DETROIT, MI - SEPTEMBER 28: Miguel Cabrera #24 of the Detroit Tigers hits a three-run home run during the fifth inning of the game against the Cleveland Indians scoring teammates Cameron Maybin #4 and Ian Kinsler #3 (not in photo) on September 28, 2016 at Comerica Park in Detroit, Michigan. (Photo by Leon Halip/Getty Images)
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Even while injured, Miguel Cabrera is a force to be reckoned with. The 33-year-old slugger has been playing with a contusion on his knee since Wednesday, according to postgame comments made by Tigers’ manager Brad Ausmus.

That didn’t stop him from whacking a 410-foot home run against Atlanta right-hander Matt Wisler on Friday night, skirting the center field fence to put the Tigers up 3-0 in the first inning. In the third, he lead off the inning with another long drive off of Wisler, targeting his changeup for a 421-foot shot, his 38th home run of the season:

It’s Cabrera’s sixth two-run homer game since the start of the season, and his first against the Braves since 2005. He needs just two more home runs to keep an even 40 on the year, which would return him to the kind of league-leading levels that accentuated his MVP case in 2012 and 2013. If he can do it by the end of this Tigers-Braves game (unlikely, but not unheard of), he’ll be the 15th major leaguer to hit four home runs in a single game.

Reds’ manager Bryan Price extended through 2017

PHOENIX, AZ - AUGUST 28: Manager Bryan Price #38 of the Cincinnati Reds looks on during the fifth inning against the Arizona Diamondbacks at Chase Field on August 28, 2016 in Phoenix, Arizona.  (Photo by Norm Hall/Getty Images)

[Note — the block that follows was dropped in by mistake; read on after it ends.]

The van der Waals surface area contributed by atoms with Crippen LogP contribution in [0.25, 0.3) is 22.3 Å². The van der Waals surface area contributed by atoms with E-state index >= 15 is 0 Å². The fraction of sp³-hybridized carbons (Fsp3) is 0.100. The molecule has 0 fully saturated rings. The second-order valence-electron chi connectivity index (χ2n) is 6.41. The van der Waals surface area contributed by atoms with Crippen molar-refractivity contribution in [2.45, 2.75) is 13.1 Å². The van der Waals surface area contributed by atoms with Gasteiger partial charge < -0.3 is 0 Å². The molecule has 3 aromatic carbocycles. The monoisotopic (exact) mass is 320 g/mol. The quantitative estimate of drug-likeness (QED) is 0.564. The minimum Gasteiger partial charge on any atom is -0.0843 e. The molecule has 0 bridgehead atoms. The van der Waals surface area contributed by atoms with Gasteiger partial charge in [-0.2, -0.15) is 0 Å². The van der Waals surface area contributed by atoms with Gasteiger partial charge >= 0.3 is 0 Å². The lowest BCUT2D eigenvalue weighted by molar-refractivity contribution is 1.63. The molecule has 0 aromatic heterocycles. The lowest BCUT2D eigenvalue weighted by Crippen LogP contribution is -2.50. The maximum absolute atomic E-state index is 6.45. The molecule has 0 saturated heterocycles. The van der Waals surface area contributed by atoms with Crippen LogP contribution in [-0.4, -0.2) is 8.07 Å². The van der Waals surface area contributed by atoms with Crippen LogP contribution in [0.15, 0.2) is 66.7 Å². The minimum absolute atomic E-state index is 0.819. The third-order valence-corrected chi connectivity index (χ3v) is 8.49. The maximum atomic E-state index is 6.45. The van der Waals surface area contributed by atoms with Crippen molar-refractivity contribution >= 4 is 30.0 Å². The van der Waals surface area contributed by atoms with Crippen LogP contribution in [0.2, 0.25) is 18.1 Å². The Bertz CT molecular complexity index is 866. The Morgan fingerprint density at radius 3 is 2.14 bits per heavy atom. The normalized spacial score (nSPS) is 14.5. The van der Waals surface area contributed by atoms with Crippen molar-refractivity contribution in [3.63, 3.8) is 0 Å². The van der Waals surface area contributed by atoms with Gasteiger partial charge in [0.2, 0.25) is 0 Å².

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The Reds will roll with manager Bryan Price for at least one more season. Per MLB.com’s Mark Sheldon, Price has been extended through the 2017 season with a club option for 2018. He won’t be the only familiar face leading the team, as the Reds have reportedly asked the entire coaching staff to return as well.

This is Price’s second consecutive season with 90+ losses since Cincinnati signed him to a three-year contract back in 2014. While he hasn’t been able to replicate the same kind of success that former skipper Dusty Baker found in 2012 and 2013, he’s been saddled with a team that’s still in the throes of rebuilding, not one that looks on the cusp of playoff contention. It is, after all, the same team that has not seen a healthy season from Homer Bailey since Price’s arrival, one that unloaded Jay Bruce for a pair of prospects earlier this year and one whose pitching staff set a single-season record for most home runs given up by a major league team.

Justifying Price’s extension requires a different kind of yardstick, one that measures player development and individual success over the cumulative win-loss record. Here, Price has overseen solid performances from contributors like Adam Duvall, who is batting .244/.297/.506 with 2.9 fWAR in his first full major-league season, as well as young arms like Anthony DeSclafani, Brandon Finnegan, and Michael Lorenzen, among others.

From comments made by Reds’ CFO Bob Castellini, Price’s success within a rough rebuilding process appears to have cemented his place within the club, at least for the time being.

I like the young, aggressive team Walt and Dick have put together with players from within our system and from recent trades. […] Bryan has been here seven seasons now. He’s comfortable with the direction we are heading with our young players, and we are comfortable with him leading us in that direction.